Internships provide an opportunity for students to apply the skills and knowledge that they have learned during their course of study and gain experience in a real world setting. Oftentimes, internships help students focus their career and build their professional network. Internships are particularly critical for business and accounting majors – as many companies use them in evaluating potential hires.
Internships may be for-credit or not-for-credit. Not-for-credit internships do not require any approval from LHU. Students may find such an internship, complete it, and list it on their resume. This is a valuable option for students who do not meet the GPA requirement for for-credit internships (see next paragraph) or for students who do not need any additional credits for their LHU degree.
Internships may be paid or unpaid. While every student would prefer a paid internship, there are some serious reasons to consider an unpaid internship. They include:
- If you want to eventually work for a particular company which does not offer a paid internship
- If you can’t find a paid internship that would look as good on your resume
Where can you find internships?
There are really three sources:
- Internship databases. You can find some of these through Career Services. You can find discipline-specific
internship databases by talking to a faculty member in that discipline. For example,
there is a marketing job/internship database that can be used to find a marketing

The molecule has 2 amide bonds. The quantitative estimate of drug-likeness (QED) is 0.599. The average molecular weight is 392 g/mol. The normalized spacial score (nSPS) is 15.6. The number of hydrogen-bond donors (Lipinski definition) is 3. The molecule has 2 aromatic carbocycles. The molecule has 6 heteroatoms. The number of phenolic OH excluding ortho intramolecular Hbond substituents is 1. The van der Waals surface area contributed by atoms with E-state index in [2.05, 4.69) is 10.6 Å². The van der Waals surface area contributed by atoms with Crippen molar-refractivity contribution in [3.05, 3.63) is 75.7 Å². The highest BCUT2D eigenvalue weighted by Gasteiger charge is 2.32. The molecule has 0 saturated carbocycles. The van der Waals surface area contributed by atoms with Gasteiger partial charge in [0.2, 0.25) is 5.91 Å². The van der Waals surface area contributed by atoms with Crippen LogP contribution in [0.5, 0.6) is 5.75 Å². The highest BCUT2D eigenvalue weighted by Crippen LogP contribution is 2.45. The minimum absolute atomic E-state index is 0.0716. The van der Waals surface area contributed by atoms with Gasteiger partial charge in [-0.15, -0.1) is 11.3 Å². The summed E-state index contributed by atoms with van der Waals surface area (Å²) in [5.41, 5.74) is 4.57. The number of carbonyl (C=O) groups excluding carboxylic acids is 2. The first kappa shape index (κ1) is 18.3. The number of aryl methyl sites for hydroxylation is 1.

- Faculty members. Faculty often hear of (especially local) internship opportunities and can advise you on applying for them.
- Create your own internship. Contact the head of the department you’d like to work in (e.g., the Marketing, Finance, or Human Resources Director) at a company you’d like to work for. You ask them if they have a [marketing, finance, human resources] project they have not been able to get to because they don’t have enough staff. If so, they should consider you – a [junior/senior] at LHU with a concentration in that subject – who can give them 120 hours for free to do the project. Are they interested? This tactic is often successful, and assures the student they will be responsible for some project – which looks much better to potential employers than an internship that does a little of this and that. (Note: 120 hours is a 3-credit internship)
Following are all the requirements for a for-credit internship at LHU:
Eligibility requirements include:
- Student must have completed at least 60 semester hours
- Student must have a 2.5 or greater GPA
- Student must ask an LHU faculty member to be their faculty supervisor for the internship. This can be your faculty advisor or another faculty member who is a specialist in what your internship will be (e.g., an accounting professor for an accounting internship, a marketing professor for a marketing internship, etc.)
The following information describes the items and steps to follow for enrolling in an internship.
- Internship Student Application Form (which will require the following information)
- Name and contact information for the on-site supervisor